STBs eliminate energy loss
An STB is a fabricated longitudinal assembly about as wide as the exterior building wall and as high as the floor slab. It creates a structural insulated foam break between the interior floor and the exterior balcony to minimize thermal conductivity between the two masses, while optimizing loadbearing capacity.
STBs for concrete construction contain engineered stainless steel rebar for casting into the concrete slab on the interior side and the concrete balcony on the exterior side, yielding structural strength equivalent to that of conventional reinforced concrete extensions of floor slabs.
STBs for steel construction are equipped with flanges and bolts for fastening to steel floor joists on the interior side. On the exterior side, they are fastened to cantilevered balcony supports or to other steel connections, such as canopies, signage, sunshades, rainscreens, roof-mounted equipment, and fencing.
In this author’s experience, when compared to non-insulated connections, STB achieves a 90 per cent reduction in thermal conductivity in the connection area for standard loadbearing scenarios. This translates into average annual reductions of 14 per cent in energy use and carbon footprint for the overall building.
The reduction in energy required to heat the building also allows corresponding reductions in heating system size/capacity, resulting in savings on capital equipment and ongoing operation and maintenance of mechanical systems.
Lastly, thermally isolating balconies using STBs improves comfort for occupants and value for developers by increasing the warmth and usability of interior floor space.
STBs help comply with tighter codes
STBs help buildings comply with tightening building codes mandating higher energy efficiency and ci.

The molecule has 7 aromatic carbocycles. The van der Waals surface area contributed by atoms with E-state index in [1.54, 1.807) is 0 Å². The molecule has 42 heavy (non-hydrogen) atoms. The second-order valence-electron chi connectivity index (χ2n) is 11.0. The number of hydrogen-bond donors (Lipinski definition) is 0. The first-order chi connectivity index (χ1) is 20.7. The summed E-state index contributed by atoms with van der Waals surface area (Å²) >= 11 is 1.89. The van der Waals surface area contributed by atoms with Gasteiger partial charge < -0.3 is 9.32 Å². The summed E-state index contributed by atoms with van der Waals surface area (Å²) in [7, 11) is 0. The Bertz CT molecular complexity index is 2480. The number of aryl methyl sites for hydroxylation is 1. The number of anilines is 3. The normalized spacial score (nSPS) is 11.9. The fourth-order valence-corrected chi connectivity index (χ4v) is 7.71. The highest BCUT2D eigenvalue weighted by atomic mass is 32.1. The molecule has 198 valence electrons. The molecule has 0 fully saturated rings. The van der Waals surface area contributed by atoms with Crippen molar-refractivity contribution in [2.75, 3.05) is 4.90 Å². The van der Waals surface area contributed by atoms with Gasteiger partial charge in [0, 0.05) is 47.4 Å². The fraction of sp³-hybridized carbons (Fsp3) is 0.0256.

The American National Standards Institute/American Society of Heating, Refrigerating and Air Conditioning Engineers/Illuminating Engineering Society (ANSI/ASHRAE/IES) 90.1, Energy Standard for Buildings Except Low-rise Residential Buildings, was revised in 2016 to require energy-efficiency modelling for uninsulated assemblies in building envelopes, including balconies and perimeter edges of floor slabs and parapets.
The 2016 update of ASHRAE 90.1 offers three paths to compliance: the prescriptive method, the energy cost budget (ECB) method, and the performance rating method (PRM).
The prescriptive method specifies details of building elements such as:
- specific R-values for components depending on construction type and geographic region; and
- glass-to-opaque-wall ratios limited to 40 per cent of wall surface.
The ECB method is a performance-based system for determining compliance and is available as a free web program. ECB compares two models of a building: the proposed building as designed and the budget building design (a structure of the same size and constructed to minimum ANSI/ASHRAE/IES 90.1 prescriptive requirements), calculating costs and identifying areas needing change. The program simulates the building’s proposed energy costs, comparing them with those of the code-compliant structure and indicating whether the proposed costs are less than or equal to the baseline, and thus compliant. ECB can also summarize a building’s energy performance as a percentage of the ANSI/ASHRAE/IES 90.1 standards.
In PRM, the project team applies software modelling tools to prove the building will perform at least as well as under the prescriptive requirements with an equal or lower annual energy cost. PRM is also used for ‘beyond code’ programs such as Leadership in Energy and Environmental Design (LEED) or the International Green Construction Code (IgCC).